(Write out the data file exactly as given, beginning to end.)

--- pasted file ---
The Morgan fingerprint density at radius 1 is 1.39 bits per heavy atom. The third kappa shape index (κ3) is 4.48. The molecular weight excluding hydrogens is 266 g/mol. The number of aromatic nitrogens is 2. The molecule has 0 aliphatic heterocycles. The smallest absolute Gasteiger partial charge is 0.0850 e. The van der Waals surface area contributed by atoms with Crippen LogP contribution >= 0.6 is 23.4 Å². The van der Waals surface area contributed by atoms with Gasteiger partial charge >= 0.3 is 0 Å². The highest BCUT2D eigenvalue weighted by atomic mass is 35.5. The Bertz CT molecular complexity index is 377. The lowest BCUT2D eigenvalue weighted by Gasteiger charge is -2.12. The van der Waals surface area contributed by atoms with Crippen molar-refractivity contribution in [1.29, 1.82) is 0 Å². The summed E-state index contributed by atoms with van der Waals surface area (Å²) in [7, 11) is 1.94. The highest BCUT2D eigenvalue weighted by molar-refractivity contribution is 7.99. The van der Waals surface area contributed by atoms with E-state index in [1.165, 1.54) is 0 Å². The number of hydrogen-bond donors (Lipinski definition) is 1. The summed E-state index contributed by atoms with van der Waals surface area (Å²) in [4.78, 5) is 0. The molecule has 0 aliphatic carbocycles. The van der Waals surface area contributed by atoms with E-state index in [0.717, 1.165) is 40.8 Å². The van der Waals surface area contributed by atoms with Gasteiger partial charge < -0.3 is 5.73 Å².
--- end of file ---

The Morgan fingerprint density at radius 1 is 1.39 bits per heavy atom. The third kappa shape index (κ3) is 4.48. The molecular weight excluding hydrogens is 266 g/mol. The number of aromatic nitrogens is 2. The molecule has 0 aliphatic heterocycles. The smallest absolute Gasteiger partial charge is 0.0850 e. The van der Waals surface area contributed by atoms with Crippen LogP contribution >= 0.6 is 23.4 Å². The van der Waals surface area contributed by atoms with Gasteiger partial charge >= 0.3 is 0 Å². The highest BCUT2D eigenvalue weighted by atomic mass is 35.5. The Bertz CT molecular complexity index is 377. The lowest BCUT2D eigenvalue weighted by Gasteiger charge is -2.12. The van der Waals surface area contributed by atoms with Crippen molar-refractivity contribution in [1.29, 1.82) is 0 Å². The summed E-state index contributed by atoms with van der Waals surface area (Å²) in [7, 11) is 1.94. The highest BCUT2D eigenvalue weighted by molar-refractivity contribution is 7.99. The van der Waals surface area contributed by atoms with E-state index in [1.165, 1.54) is 0 Å². The number of hydrogen-bond donors (Lipinski definition) is 1. The summed E-state index contributed by atoms with van der Waals surface area (Å²) in [4.78, 5) is 0. The molecule has 0 aliphatic carbocycles. The van der Waals surface area contributed by atoms with E-state index in [0.717, 1.165) is 40.8 Å². The van der Waals surface area contributed by atoms with Gasteiger partial charge < -0.3 is 5.73 Å².